There are chromosomes in every cell of your body. These chromosomes contain your DNA or genetic material, which determines how you look and how your body works. Chromosomes are made up of small pieces of DNA with a fixed place on the chromosome. Such a small piece of DNA is called a gene. Because each chromosome consists of a very long string of twisted DNA, there are many genes on a chromosome. Each gene has its own code that is used for creating a protein. Because your genetic information is stored in your genes, they control the build-up and development of your body.
Every human has 23 pairs of chromosomes, 46 in total. At conception, when an egg cell and a sperm cell merge, your mum gives you 22 autosomes (non-sex chromosomes) and one sex chromosome (an X chromosome) and your father gives you 22 autosomes and one sex chromosome (an X or a Y chromosome).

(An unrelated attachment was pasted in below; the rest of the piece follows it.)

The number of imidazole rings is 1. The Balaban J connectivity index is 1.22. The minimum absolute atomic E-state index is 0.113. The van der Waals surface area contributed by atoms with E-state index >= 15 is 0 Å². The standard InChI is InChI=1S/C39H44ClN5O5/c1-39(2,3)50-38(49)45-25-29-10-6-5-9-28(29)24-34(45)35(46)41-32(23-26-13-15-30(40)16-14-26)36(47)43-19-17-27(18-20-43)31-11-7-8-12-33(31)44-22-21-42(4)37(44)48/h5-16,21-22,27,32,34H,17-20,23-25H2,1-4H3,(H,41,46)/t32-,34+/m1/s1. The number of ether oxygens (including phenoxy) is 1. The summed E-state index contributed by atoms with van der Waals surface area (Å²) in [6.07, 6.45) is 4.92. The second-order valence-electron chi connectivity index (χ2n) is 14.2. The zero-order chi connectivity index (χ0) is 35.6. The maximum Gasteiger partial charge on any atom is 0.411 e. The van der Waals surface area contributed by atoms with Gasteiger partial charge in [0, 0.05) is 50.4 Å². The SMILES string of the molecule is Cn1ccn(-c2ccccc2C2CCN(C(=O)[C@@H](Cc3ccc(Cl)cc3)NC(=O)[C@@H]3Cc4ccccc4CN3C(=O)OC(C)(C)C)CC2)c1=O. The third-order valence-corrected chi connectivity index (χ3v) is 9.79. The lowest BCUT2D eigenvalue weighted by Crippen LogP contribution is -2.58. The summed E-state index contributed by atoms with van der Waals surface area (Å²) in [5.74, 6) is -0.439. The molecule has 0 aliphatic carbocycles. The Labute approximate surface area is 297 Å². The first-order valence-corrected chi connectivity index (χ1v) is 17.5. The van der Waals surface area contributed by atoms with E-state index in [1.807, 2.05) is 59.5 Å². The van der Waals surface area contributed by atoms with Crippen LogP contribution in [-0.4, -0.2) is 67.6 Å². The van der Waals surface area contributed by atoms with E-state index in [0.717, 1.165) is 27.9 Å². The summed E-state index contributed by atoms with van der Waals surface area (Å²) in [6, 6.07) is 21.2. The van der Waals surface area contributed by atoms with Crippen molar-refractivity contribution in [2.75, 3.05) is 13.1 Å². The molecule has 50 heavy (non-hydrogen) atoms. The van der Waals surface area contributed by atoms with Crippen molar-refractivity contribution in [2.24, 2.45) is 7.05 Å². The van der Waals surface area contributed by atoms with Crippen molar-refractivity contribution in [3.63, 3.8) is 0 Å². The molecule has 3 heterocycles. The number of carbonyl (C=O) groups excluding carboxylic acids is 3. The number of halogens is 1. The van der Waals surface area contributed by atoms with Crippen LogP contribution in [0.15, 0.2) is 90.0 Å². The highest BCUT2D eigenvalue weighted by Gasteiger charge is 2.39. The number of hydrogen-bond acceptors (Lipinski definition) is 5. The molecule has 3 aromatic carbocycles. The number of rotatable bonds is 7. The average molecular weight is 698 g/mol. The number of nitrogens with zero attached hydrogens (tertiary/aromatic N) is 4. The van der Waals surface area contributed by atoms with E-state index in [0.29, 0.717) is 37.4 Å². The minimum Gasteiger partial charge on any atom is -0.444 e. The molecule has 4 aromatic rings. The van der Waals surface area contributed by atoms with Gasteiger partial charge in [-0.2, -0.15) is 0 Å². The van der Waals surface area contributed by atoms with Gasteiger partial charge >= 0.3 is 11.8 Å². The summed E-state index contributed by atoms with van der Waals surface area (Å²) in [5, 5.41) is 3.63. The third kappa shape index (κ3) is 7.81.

Your genetic material thus determines your physical and mental structure and development and so it can also play a role in the development of disorders, diseases and a different sexual development.
Sickle cell disease
- You can inherit a hereditary disease or condition from your father or mother due to a fault in a certain gene, such an abnormality is called a mutation. The fault is, therefore, fixed in your genetic material and you can inherit the disease or condition but not necessarily so. The chance of inheritance differs per illness.
- You can also be the first in your family to develop a fault in the genetic material. For example, because you have a new mutation on a gene or a deviating number of chromosomes.
Sickle cell disease is a hereditary blood disorder. It’s caused by a faulty piece of DNA that lies on one of your chromosomes.